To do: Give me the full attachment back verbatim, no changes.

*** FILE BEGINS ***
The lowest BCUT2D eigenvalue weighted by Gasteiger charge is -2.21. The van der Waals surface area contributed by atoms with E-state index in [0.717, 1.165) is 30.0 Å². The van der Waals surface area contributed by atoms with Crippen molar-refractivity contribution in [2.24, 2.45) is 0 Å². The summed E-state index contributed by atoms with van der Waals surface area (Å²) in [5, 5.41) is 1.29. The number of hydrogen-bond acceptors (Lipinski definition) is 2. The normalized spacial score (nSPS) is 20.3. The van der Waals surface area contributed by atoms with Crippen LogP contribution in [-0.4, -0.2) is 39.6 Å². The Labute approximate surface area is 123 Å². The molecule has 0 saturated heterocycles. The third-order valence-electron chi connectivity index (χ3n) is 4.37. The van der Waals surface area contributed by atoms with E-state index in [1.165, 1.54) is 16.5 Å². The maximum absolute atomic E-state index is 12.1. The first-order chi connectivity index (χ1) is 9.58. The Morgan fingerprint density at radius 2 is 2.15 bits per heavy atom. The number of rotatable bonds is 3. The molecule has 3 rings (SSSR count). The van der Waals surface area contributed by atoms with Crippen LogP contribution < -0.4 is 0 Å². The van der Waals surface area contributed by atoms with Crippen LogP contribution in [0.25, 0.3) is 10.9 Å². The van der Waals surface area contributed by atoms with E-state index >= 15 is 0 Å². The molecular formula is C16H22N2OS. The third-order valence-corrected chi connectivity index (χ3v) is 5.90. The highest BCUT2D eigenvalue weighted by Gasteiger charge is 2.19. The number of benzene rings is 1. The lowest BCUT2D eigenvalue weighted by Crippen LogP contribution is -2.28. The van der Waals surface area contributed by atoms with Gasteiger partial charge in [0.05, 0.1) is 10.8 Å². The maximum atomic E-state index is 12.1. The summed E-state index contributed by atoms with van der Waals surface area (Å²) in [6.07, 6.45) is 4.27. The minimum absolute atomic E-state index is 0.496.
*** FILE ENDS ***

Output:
The lowest BCUT2D eigenvalue weighted by Gasteiger charge is -2.21. The van der Waals surface area contributed by atoms with E-state index in [0.717, 1.165) is 30.0 Å². The van der Waals surface area contributed by atoms with Crippen molar-refractivity contribution in [2.24, 2.45) is 0 Å². The summed E-state index contributed by atoms with van der Waals surface area (Å²) in [5, 5.41) is 1.29. The number of hydrogen-bond acceptors (Lipinski definition) is 2. The normalized spacial score (nSPS) is 20.3. The van der Waals surface area contributed by atoms with Crippen LogP contribution in [-0.4, -0.2) is 39.6 Å². The Labute approximate surface area is 123 Å². The molecule has 0 saturated heterocycles. The third-order valence-electron chi connectivity index (χ3n) is 4.37. The van der Waals surface area contributed by atoms with E-state index in [1.165, 1.54) is 16.5 Å². The maximum absolute atomic E-state index is 12.1. The first-order chi connectivity index (χ1) is 9.58. The Morgan fingerprint density at radius 2 is 2.15 bits per heavy atom. The number of rotatable bonds is 3. The molecule has 3 rings (SSSR count). The van der Waals surface area contributed by atoms with Crippen LogP contribution < -0.4 is 0 Å². The van der Waals surface area contributed by atoms with Crippen LogP contribution in [0.25, 0.3) is 10.9 Å². The van der Waals surface area contributed by atoms with E-state index >= 15 is 0 Å². The molecular formula is C16H22N2OS. The third-order valence-corrected chi connectivity index (χ3v) is 5.90. The highest BCUT2D eigenvalue weighted by Gasteiger charge is 2.19. The number of benzene rings is 1. The lowest BCUT2D eigenvalue weighted by Crippen LogP contribution is -2.28. The van der Waals surface area contributed by atoms with Gasteiger partial charge in [0.05, 0.1) is 10.8 Å². The maximum atomic E-state index is 12.1. The summed E-state index contributed by atoms with van der Waals surface area (Å²) in [6.07, 6.45) is 4.27. The minimum absolute atomic E-state index is 0.496.